Now, that’s the sticky point: applicability.  The further I get into practice, the more my romance with research on meditation has faded.  It’s not that I have lost respect for the researchers and philosophers who try ever so hard to connect the practice of mindfulness/meditation to something substantive that may lead to good health via new interventions.  But there you have it: the convolution and expanse in that sentence alone makes me take a deep breath and ask: how is this helping me understand and live Dharma?

Of course, some of these folks – Evan Thompson, John Dunne, Al Kazniak – could expound on the telephone book backwards and I would defend that as Dharma.  But I’m partial to brilliant minds with charming smiles.  Hence my very successful 30-year marriage to He-Who-Tolerates-All-Things-Genju.

After Zen Brain and a three-day excursion around Santa Fe, I dive into the second retreat of the Chaplaincy with Fleet Maull and Jimmy Santiago Baca teaching us to live “Dharma at the Edge.”  Last week, I met with a hospital Chaplain and we discussed the intensity of being with those who are dying.  For two hours we dug into what it means for a family member to not look away from the suffering of a loved one, to make life-and-death decisions on their behalf, and what being a supportive advocate means in that context.  I was infected with her enthusiasm and her commitment to living her livelihood.  I’m glad I met her before I set out on this second phase because I am having a hard time folding aspects of this process into my practice.  Again the question arises: how is this helping me understand and live Dharma?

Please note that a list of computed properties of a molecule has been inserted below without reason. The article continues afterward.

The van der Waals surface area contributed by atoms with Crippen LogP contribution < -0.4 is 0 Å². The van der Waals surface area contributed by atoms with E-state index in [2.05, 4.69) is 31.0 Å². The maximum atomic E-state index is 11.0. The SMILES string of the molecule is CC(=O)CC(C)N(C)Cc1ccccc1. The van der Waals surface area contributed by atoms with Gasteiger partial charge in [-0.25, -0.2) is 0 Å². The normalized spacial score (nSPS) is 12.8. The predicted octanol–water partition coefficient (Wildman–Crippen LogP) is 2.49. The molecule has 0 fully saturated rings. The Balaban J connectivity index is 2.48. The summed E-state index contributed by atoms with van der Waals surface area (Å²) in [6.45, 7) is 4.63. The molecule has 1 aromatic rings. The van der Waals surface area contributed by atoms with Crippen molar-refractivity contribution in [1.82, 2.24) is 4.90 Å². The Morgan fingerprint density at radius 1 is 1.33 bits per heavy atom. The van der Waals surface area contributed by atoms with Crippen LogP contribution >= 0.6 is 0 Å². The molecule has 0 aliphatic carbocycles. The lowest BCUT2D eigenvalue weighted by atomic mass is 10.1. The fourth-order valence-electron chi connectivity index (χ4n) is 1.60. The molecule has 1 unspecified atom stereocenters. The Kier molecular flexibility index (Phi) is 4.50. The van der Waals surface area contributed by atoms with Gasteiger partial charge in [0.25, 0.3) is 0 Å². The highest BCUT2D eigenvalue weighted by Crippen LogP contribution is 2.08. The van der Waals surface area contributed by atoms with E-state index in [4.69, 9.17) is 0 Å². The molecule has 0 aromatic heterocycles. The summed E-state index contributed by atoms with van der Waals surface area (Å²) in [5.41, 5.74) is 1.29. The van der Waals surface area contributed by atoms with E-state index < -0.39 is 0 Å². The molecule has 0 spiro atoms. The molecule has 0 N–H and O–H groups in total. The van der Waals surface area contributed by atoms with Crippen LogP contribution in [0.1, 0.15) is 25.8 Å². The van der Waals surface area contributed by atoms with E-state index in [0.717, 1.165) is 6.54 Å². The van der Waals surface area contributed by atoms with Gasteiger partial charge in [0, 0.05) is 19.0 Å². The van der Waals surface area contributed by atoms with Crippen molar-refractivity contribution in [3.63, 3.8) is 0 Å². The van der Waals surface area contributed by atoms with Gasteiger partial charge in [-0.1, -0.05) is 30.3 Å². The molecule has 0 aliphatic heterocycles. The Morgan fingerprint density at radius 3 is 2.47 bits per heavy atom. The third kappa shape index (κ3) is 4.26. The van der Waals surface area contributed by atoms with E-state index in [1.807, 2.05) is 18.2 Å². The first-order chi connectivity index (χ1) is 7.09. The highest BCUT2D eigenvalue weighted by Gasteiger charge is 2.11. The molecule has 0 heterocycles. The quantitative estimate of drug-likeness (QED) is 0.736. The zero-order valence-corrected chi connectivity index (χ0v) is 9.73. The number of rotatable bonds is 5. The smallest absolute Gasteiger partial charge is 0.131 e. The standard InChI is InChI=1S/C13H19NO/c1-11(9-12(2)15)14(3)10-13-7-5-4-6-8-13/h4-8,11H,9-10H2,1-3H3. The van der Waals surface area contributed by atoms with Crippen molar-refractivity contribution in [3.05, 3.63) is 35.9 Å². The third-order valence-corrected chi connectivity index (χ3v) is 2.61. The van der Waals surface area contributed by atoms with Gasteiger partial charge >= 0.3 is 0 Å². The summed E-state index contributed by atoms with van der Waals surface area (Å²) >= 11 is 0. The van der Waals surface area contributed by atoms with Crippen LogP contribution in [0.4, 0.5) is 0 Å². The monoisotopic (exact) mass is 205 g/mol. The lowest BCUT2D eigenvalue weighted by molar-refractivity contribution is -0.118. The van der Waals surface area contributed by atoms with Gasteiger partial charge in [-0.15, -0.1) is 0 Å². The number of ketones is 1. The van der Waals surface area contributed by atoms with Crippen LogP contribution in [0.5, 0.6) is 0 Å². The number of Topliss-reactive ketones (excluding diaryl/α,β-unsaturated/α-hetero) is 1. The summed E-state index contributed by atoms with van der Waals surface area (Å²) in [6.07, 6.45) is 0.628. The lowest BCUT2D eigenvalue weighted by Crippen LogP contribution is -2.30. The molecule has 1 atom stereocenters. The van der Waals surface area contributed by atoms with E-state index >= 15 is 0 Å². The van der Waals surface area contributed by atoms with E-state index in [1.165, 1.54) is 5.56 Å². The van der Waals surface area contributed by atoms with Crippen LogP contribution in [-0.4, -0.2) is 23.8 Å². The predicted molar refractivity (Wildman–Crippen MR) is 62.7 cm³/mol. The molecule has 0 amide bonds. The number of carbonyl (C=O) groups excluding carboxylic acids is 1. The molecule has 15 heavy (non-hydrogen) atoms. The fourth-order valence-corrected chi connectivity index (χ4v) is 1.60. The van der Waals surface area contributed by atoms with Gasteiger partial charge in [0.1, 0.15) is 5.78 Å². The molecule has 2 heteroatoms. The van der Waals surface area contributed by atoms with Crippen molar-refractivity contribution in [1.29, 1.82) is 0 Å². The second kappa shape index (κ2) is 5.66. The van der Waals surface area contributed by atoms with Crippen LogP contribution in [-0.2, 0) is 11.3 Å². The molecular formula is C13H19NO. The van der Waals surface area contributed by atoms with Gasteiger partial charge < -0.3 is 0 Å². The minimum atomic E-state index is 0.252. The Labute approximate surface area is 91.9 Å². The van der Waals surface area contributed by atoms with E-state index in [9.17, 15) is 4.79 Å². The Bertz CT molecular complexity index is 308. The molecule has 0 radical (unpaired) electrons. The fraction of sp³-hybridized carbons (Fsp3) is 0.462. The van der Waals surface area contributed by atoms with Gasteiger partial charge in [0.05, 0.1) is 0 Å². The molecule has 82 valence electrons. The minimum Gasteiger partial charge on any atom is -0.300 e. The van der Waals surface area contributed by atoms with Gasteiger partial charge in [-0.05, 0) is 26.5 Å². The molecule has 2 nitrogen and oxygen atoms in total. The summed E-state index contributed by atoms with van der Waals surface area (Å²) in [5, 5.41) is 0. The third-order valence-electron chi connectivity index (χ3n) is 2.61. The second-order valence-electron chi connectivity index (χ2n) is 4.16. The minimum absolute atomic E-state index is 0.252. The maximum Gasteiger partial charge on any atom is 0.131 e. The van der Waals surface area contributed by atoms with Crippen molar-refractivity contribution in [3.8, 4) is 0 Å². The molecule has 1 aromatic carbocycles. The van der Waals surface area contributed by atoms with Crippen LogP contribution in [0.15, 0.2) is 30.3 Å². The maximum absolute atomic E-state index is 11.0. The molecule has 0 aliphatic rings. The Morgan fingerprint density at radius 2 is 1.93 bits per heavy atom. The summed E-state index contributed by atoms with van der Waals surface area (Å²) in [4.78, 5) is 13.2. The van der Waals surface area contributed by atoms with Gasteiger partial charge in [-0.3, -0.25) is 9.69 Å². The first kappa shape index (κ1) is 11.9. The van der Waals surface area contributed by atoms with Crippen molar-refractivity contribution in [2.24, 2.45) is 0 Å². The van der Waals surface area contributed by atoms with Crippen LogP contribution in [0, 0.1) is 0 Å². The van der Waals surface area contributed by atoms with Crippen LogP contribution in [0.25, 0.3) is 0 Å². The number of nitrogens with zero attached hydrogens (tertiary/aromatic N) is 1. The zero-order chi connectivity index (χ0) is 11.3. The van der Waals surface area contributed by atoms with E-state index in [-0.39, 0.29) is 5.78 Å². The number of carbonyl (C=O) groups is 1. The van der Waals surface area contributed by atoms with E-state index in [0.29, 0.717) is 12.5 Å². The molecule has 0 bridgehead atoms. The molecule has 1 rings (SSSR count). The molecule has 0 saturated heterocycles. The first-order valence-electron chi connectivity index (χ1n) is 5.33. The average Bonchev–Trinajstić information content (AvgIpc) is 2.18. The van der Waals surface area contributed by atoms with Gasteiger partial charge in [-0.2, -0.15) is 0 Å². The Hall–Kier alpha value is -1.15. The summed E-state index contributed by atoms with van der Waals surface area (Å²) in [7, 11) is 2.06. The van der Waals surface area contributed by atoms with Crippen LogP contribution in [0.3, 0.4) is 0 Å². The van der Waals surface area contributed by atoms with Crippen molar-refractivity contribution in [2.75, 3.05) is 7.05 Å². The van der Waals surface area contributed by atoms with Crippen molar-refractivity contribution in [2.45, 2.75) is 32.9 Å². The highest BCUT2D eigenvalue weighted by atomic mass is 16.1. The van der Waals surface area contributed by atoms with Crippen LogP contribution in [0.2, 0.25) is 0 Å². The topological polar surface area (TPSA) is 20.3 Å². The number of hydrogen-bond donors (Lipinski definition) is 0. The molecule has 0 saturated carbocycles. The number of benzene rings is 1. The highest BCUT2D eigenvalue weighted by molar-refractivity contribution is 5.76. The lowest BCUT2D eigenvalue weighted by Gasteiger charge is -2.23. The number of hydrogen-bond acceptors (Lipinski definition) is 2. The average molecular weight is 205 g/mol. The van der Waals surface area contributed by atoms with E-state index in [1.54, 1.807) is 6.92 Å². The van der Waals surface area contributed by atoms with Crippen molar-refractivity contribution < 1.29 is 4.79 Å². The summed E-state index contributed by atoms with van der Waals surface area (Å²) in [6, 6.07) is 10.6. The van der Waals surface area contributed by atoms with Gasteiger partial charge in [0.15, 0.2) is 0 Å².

Yesterday, the answers was to download my garden as an app.  Over the next 10 days, who knows?

Thank you for practicing,

Genju


delusion of me

Last night’s meditation was a playful sit toying with self as object and self as subject. In the end it amounted to a mental version of Ernst Mach’s drawing “Self-Regarding Ego” which introduced his Analysis of Sensations.  The drawing is a portrait of Mach sitting on his couch, drawing what he sees with one eye closed – a decapitated self.  As bizarre as the drawing may be it serves a purpose in reminding me that this is what I see of myself each day.  And perhaps that’s not a bad thing because practice is all about losing one’s head, that repository of the imagined self.